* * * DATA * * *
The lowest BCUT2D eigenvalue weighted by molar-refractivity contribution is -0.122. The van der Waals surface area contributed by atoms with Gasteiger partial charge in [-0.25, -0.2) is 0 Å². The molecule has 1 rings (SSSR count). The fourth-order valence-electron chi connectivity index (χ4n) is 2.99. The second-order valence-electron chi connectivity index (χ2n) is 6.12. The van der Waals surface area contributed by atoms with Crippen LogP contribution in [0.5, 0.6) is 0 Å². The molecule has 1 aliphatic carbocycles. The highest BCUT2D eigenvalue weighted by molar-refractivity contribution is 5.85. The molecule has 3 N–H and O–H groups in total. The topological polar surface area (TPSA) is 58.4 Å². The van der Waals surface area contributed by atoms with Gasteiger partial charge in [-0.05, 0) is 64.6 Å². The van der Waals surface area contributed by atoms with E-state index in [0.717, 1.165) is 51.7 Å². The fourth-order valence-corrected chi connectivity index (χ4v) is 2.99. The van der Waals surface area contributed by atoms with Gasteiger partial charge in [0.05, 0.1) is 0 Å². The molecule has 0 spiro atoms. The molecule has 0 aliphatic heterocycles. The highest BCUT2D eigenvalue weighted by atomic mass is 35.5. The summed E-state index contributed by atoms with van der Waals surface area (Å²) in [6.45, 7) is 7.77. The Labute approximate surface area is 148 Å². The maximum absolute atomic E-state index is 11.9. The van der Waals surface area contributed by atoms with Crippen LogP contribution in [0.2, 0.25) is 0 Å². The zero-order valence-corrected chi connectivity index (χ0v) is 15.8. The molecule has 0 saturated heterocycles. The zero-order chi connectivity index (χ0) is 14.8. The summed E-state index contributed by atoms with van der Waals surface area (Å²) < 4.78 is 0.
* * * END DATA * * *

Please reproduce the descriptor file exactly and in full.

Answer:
The lowest BCUT2D eigenvalue weighted by molar-refractivity contribution is -0.122. The van der Waals surface area contributed by atoms with Gasteiger partial charge in [-0.25, -0.2) is 0 Å². The molecule has 1 rings (SSSR count). The fourth-order valence-electron chi connectivity index (χ4n) is 2.99. The second-order valence-electron chi connectivity index (χ2n) is 6.12. The van der Waals surface area contributed by atoms with Crippen LogP contribution in [0.5, 0.6) is 0 Å². The molecule has 1 aliphatic carbocycles. The highest BCUT2D eigenvalue weighted by molar-refractivity contribution is 5.85. The molecule has 3 N–H and O–H groups in total. The topological polar surface area (TPSA) is 58.4 Å². The van der Waals surface area contributed by atoms with Gasteiger partial charge in [-0.05, 0) is 64.6 Å². The van der Waals surface area contributed by atoms with E-state index in [0.717, 1.165) is 51.7 Å². The fourth-order valence-corrected chi connectivity index (χ4v) is 2.99. The van der Waals surface area contributed by atoms with Gasteiger partial charge in [0.05, 0.1) is 0 Å². The molecule has 0 spiro atoms. The molecule has 0 aliphatic heterocycles. The highest BCUT2D eigenvalue weighted by atomic mass is 35.5. The summed E-state index contributed by atoms with van der Waals surface area (Å²) in [6.45, 7) is 7.77. The Labute approximate surface area is 148 Å². The maximum absolute atomic E-state index is 11.9. The van der Waals surface area contributed by atoms with Crippen LogP contribution in [0.2, 0.25) is 0 Å². The zero-order valence-corrected chi connectivity index (χ0v) is 15.8. The molecule has 0 saturated heterocycles. The zero-order chi connectivity index (χ0) is 14.8. The summed E-state index contributed by atoms with van der Waals surface area (Å²) < 4.78 is 0.